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Police say the man spotted the shark before it latched on, leaving him with horrific injuries to his upper thigh.

"When the attack occurred the man did actually see the shark and called out to try and warn others" Superintendent Christopher Schilt told reporters.

"Very heroically his friends were able to bring him back into shore after he had been attacked."

Despite the efforts of bystanders - which included an off-duty paramedic - the man died on the shore.

UK cabinet row over Aust trade deal.

British Environment Secretary George Eustice says the government wants to do trade deals with other countries "but obviously on the right terms" amid reports of a rift in the Cabinet over negotiations with Australia.

The Financial Times reported that Eustice and Cabinet Office minister Michael Gove were at loggerheads with International Trade Secretary Liz Truss and Brexit minister Lord Frost over granting tariff-free access to Australian farmers under any proposed deal.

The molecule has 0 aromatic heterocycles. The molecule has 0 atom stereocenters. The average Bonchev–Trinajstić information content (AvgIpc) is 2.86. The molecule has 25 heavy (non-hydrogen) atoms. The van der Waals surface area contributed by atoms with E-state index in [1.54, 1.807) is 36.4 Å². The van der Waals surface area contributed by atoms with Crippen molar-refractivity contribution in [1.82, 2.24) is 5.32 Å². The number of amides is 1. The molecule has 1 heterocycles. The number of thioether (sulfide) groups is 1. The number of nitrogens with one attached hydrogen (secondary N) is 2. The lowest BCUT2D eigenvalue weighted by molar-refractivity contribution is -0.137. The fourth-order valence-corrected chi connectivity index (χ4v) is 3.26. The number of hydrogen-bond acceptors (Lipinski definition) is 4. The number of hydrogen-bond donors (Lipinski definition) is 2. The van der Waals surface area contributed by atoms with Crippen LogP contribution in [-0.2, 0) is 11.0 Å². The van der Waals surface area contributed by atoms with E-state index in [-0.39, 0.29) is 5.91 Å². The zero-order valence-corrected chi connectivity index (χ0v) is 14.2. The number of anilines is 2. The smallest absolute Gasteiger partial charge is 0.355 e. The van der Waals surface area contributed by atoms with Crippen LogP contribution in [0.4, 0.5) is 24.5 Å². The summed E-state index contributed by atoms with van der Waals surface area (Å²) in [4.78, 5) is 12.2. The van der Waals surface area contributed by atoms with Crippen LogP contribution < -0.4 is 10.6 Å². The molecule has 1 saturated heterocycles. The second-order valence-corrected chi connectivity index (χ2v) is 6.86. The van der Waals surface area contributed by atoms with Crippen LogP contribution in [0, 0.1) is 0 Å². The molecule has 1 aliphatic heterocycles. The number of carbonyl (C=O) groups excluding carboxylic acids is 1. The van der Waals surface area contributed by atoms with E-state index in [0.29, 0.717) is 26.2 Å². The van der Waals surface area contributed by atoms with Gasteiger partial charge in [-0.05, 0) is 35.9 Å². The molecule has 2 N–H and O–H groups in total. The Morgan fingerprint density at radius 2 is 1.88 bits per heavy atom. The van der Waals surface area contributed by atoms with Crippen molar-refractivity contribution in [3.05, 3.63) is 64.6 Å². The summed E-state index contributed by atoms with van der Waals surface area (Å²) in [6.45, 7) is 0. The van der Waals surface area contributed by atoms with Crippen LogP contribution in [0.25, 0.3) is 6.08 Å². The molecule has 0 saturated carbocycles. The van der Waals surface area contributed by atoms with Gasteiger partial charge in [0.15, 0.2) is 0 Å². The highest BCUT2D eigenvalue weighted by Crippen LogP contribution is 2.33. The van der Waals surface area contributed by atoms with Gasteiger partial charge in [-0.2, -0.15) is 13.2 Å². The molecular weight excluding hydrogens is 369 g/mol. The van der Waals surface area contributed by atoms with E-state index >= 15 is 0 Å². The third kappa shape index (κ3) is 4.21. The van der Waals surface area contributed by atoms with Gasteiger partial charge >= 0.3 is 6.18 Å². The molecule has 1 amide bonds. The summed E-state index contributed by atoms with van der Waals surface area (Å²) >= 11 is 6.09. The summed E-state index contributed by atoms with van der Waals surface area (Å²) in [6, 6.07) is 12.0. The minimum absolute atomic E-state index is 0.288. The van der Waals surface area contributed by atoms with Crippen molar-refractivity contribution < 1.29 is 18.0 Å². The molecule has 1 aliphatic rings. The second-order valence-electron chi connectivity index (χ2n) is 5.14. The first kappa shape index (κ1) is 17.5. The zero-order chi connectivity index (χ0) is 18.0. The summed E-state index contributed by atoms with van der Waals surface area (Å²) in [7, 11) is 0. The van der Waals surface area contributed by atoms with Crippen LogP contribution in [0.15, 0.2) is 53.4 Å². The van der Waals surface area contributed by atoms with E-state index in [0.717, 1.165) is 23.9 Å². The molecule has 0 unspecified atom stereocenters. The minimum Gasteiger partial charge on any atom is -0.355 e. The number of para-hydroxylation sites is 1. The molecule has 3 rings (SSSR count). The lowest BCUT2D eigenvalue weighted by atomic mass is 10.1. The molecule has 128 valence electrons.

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The newspaper reported that doing so could spark a backlash from the UK farming industry due to the impact of potential zero-tariff imports of lamb and beef.

But Truss considers the first major post-Brexit trade deal a "crunch point" with a desire to finalise it before June's G7 conference in Cornwall.

Eustice said there was a "balance to be struck" between opening up trade and protecting domestic industries, a view shared by the National Farmers' Union (NFU).

Around the world.

- A nurse who cared for UK Prime Minister Boris Johnson when he was in intensive care after being diagnosed with COVID-19 has resigned from the profession after becoming fed up with the government's treatment of healthcare workers.

- Actor Charles Grodin, best known for his roles in The Heartbreak Kid, Heaven Can Wait and Midnight Run, has died from bone marrow cancer at the age of 86.

- This year's Eurovision contest is officially underway after being cancelled for the first time in its history last year. 

- With AAP

Feature image: Sam Mooy/Getty/Mati Milstein/NurPhoto via Getty